7. The method of claim 1, wherein adjusting the rate of client-server interaction based on the received input from the server comprises adjusting the rate of client-server interaction based on a request-type of the requested client-server interaction.

8. The method of claim 1, wherein requesting to communicate with the server further comprises requesting to communicate with the server at a scheduled frequency.

9. The method of claim 8, wherein adjusting the rate of client-server interaction based on the received input from the server comprises adjusting the scheduled frequency.

10. The method of claim 1, wherein adjusting the rate of client-server interaction based on the received input from the server further comprises adjusting the rate of client-server interaction based on the received input from the server based on at least one of the following: an activity state of the collaborative electronic document running on a client computer, and a state of a client computer loading the collaborative electronic document.

11. The system of claim 1, wherein the processing unit configured to adjust the gating period in between client-server interactions to change a frequency of repeatable requests comprises the processing unit being configured to increase the gating period when the number of clients collaborating on the collaborative electronic document increases and to decrease the gating period when the number of clients collaborating on the collaborative electronic document decreases.

12. A computer-readable storage device having a set of instructions which when executed performs a method for controlling client-server interaction frequency, the method executed by the set of instructions comprising: loading a collaborative electronic document on a client device; requesting to interact with a server hosting a document collaboration session associated with the collaborative electronic document; receiving input from the server comprising a state of the server, the state of the server indicating a health status of the server that is based on server-side calculations of health metrics of the server; determining a gating period based on at least the received input from the server; gating the requested server interaction for a duration of the gating period; ensuring that the collaborative electronic document is in a proper collaborative state for client-editing by scheduling repeatable requests and by changing a gating period in between client-server interactions to change a frequency of the repeatable requests; and repeating a repeatable request to interact with the server at the adjusted rate of client-server interaction after the gating period expires.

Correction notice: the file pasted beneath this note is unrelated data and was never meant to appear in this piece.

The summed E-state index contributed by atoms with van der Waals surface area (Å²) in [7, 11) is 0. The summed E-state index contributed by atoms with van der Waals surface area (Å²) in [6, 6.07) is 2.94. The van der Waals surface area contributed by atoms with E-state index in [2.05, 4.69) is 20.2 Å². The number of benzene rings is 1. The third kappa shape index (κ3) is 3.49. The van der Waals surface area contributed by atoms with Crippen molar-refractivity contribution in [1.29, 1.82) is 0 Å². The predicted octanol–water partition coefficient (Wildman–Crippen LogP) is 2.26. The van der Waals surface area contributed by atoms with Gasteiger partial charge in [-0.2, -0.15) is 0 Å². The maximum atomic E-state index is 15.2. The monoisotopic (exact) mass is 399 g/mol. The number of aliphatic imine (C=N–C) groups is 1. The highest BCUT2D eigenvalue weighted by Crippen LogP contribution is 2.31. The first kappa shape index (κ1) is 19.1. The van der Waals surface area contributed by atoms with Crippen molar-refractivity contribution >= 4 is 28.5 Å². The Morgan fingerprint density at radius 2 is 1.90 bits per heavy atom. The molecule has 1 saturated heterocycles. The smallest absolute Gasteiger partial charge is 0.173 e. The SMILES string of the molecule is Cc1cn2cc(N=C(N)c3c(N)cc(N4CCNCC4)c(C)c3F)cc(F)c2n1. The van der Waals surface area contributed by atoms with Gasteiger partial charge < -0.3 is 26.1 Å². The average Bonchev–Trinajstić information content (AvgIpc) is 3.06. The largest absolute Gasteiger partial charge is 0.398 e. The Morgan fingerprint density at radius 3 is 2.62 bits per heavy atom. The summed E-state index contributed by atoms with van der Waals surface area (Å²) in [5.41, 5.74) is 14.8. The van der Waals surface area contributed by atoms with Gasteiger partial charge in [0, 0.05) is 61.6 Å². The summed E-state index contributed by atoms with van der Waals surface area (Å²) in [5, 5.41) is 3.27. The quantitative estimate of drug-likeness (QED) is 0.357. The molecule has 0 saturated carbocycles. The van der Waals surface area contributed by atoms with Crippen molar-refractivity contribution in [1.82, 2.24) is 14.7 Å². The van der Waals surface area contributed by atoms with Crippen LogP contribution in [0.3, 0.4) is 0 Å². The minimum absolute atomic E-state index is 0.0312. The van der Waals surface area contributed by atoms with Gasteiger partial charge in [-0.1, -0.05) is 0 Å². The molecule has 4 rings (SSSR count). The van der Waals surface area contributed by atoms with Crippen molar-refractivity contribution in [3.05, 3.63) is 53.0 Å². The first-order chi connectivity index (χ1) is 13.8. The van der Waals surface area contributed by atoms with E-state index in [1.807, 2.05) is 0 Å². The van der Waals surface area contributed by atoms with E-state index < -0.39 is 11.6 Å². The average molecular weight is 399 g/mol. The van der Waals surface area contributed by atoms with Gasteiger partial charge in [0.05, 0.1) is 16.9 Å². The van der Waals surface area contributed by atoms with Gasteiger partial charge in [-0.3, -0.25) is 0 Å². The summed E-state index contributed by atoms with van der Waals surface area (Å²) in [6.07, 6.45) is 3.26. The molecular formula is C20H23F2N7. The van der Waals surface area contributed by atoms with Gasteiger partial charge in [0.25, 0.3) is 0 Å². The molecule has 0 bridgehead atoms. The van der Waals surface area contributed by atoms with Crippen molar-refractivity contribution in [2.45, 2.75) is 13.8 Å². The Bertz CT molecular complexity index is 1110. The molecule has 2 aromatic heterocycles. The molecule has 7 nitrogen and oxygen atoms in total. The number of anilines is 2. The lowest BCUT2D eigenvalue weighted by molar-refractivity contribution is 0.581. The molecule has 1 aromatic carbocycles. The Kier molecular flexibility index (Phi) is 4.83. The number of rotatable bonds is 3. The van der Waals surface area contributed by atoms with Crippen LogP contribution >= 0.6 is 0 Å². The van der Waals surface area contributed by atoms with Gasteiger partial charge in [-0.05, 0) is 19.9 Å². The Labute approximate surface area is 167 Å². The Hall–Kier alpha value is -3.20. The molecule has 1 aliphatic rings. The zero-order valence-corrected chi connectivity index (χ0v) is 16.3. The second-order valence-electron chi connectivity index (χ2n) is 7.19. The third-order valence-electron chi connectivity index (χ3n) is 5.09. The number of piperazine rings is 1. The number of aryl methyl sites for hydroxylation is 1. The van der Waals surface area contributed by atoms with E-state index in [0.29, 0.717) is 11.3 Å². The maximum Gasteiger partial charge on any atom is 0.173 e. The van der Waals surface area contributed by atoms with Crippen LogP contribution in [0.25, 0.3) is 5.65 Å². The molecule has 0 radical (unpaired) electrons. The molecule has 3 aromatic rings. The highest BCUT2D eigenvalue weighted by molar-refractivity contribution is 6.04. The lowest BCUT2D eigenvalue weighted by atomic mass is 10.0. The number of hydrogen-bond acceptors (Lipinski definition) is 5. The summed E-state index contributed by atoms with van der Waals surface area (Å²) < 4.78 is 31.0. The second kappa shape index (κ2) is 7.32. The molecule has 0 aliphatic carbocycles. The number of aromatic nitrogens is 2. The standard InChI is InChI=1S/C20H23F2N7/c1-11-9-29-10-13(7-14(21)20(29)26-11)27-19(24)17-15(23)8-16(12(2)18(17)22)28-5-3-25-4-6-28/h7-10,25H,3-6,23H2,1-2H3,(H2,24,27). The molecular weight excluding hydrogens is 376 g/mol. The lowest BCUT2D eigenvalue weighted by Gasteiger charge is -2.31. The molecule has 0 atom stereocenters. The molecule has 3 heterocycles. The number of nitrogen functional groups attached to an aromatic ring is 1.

13. The computer-readable storage device of claim 12, wherein determining the gating period comprises determining the gating period further based on a request-type of the requested server interaction.

14. The computer-readable storage device of claim 12, wherein gating the requested server interaction comprises buffering the requested server interaction at the client device.

15. The computer-readable storage device of claim 14, further comprising performing the requested server interaction upon gating period expiration.

16. The computer-readable storage device of claim 14, further comprising gating all subsequent server interaction requests made during the gating period.

17. The computer-readable storage device of claim 16, wherein gating all subsequent server interaction requests comprises buffering the subsequent requested server interactions made during the gating period.

18. The computer-readable storage device of claim 16, further comprising performing all of the gated server interactions upon gating period expiration.